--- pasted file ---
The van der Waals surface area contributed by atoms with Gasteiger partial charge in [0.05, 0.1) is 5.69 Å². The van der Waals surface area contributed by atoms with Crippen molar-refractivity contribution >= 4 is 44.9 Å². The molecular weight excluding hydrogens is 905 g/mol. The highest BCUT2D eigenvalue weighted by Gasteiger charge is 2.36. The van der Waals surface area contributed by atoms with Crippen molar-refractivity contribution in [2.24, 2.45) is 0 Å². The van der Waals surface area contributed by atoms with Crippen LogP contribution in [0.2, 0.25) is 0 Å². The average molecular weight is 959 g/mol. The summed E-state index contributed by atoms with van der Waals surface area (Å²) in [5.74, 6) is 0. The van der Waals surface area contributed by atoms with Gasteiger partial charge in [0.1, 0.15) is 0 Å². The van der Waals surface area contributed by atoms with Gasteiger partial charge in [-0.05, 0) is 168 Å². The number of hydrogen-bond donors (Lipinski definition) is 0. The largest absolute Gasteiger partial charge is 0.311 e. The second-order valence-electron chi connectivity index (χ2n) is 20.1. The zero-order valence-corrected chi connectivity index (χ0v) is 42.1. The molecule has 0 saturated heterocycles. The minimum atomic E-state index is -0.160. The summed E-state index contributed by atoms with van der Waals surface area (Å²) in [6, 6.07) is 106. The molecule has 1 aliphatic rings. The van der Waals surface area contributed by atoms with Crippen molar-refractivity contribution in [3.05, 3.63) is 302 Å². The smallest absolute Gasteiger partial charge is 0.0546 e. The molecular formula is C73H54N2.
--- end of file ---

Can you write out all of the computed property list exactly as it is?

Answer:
The van der Waals surface area contributed by atoms with Gasteiger partial charge in [0.05, 0.1) is 5.69 Å². The van der Waals surface area contributed by atoms with Crippen molar-refractivity contribution >= 4 is 44.9 Å². The molecular weight excluding hydrogens is 905 g/mol. The highest BCUT2D eigenvalue weighted by Gasteiger charge is 2.36. The van der Waals surface area contributed by atoms with Crippen molar-refractivity contribution in [2.24, 2.45) is 0 Å². The van der Waals surface area contributed by atoms with Crippen LogP contribution in [0.2, 0.25) is 0 Å². The average molecular weight is 959 g/mol. The summed E-state index contributed by atoms with van der Waals surface area (Å²) in [5.74, 6) is 0. The van der Waals surface area contributed by atoms with Gasteiger partial charge in [0.1, 0.15) is 0 Å². The van der Waals surface area contributed by atoms with Gasteiger partial charge in [-0.05, 0) is 168 Å². The number of hydrogen-bond donors (Lipinski definition) is 0. The largest absolute Gasteiger partial charge is 0.311 e. The second-order valence-electron chi connectivity index (χ2n) is 20.1. The zero-order valence-corrected chi connectivity index (χ0v) is 42.1. The molecule has 0 saturated heterocycles. The minimum atomic E-state index is -0.160. The summed E-state index contributed by atoms with van der Waals surface area (Å²) in [6, 6.07) is 106. The molecule has 1 aliphatic rings. The van der Waals surface area contributed by atoms with Crippen molar-refractivity contribution in [3.05, 3.63) is 302 Å². The smallest absolute Gasteiger partial charge is 0.0546 e. The molecular formula is C73H54N2.